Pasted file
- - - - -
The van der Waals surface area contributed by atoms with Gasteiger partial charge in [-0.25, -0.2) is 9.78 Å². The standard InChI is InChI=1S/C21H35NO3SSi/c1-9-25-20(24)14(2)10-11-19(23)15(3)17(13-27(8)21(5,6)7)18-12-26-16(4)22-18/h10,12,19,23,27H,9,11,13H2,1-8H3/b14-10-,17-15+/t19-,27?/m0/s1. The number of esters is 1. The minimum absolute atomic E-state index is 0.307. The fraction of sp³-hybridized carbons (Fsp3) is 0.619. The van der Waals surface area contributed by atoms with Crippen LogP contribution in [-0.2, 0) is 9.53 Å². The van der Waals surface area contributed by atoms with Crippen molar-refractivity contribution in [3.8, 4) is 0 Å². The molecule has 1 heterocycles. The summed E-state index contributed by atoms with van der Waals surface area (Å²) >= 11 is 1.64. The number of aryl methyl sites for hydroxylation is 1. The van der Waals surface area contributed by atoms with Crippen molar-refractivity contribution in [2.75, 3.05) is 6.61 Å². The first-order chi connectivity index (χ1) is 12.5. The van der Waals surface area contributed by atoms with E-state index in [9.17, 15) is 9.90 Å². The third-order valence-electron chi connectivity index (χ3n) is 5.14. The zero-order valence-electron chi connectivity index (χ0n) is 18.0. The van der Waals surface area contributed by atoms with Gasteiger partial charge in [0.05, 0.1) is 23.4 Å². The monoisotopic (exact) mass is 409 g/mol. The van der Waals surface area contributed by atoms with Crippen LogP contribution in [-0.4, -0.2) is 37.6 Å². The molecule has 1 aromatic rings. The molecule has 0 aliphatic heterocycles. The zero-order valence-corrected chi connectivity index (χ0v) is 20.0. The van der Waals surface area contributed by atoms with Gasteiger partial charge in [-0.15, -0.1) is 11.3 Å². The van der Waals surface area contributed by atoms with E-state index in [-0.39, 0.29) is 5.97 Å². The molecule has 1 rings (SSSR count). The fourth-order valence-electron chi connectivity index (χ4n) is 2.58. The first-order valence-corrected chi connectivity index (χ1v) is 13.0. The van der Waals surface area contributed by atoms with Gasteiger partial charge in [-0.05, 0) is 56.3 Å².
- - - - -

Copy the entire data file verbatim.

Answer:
The van der Waals surface area contributed by atoms with Gasteiger partial charge in [-0.25, -0.2) is 9.78 Å². The standard InChI is InChI=1S/C21H35NO3SSi/c1-9-25-20(24)14(2)10-11-19(23)15(3)17(13-27(8)21(5,6)7)18-12-26-16(4)22-18/h10,12,19,23,27H,9,11,13H2,1-8H3/b14-10-,17-15+/t19-,27?/m0/s1. The number of esters is 1. The minimum absolute atomic E-state index is 0.307. The fraction of sp³-hybridized carbons (Fsp3) is 0.619. The van der Waals surface area contributed by atoms with Crippen LogP contribution in [-0.2, 0) is 9.53 Å². The van der Waals surface area contributed by atoms with Crippen molar-refractivity contribution in [3.8, 4) is 0 Å². The molecule has 1 heterocycles. The summed E-state index contributed by atoms with van der Waals surface area (Å²) >= 11 is 1.64. The number of aryl methyl sites for hydroxylation is 1. The van der Waals surface area contributed by atoms with Crippen molar-refractivity contribution in [2.75, 3.05) is 6.61 Å². The first-order chi connectivity index (χ1) is 12.5. The van der Waals surface area contributed by atoms with E-state index in [9.17, 15) is 9.90 Å². The third-order valence-electron chi connectivity index (χ3n) is 5.14. The zero-order valence-electron chi connectivity index (χ0n) is 18.0. The van der Waals surface area contributed by atoms with Gasteiger partial charge in [0.05, 0.1) is 23.4 Å². The monoisotopic (exact) mass is 409 g/mol. The van der Waals surface area contributed by atoms with Crippen LogP contribution in [-0.4, -0.2) is 37.6 Å². The molecule has 1 aromatic rings. The molecule has 0 aliphatic heterocycles. The zero-order valence-corrected chi connectivity index (χ0v) is 20.0. The van der Waals surface area contributed by atoms with Gasteiger partial charge in [-0.15, -0.1) is 11.3 Å². The van der Waals surface area contributed by atoms with E-state index in [-0.39, 0.29) is 5.97 Å². The molecule has 1 rings (SSSR count). The fourth-order valence-electron chi connectivity index (χ4n) is 2.58. The first-order valence-corrected chi connectivity index (χ1v) is 13.0. The van der Waals surface area contributed by atoms with Gasteiger partial charge in [-0.05, 0) is 56.3 Å².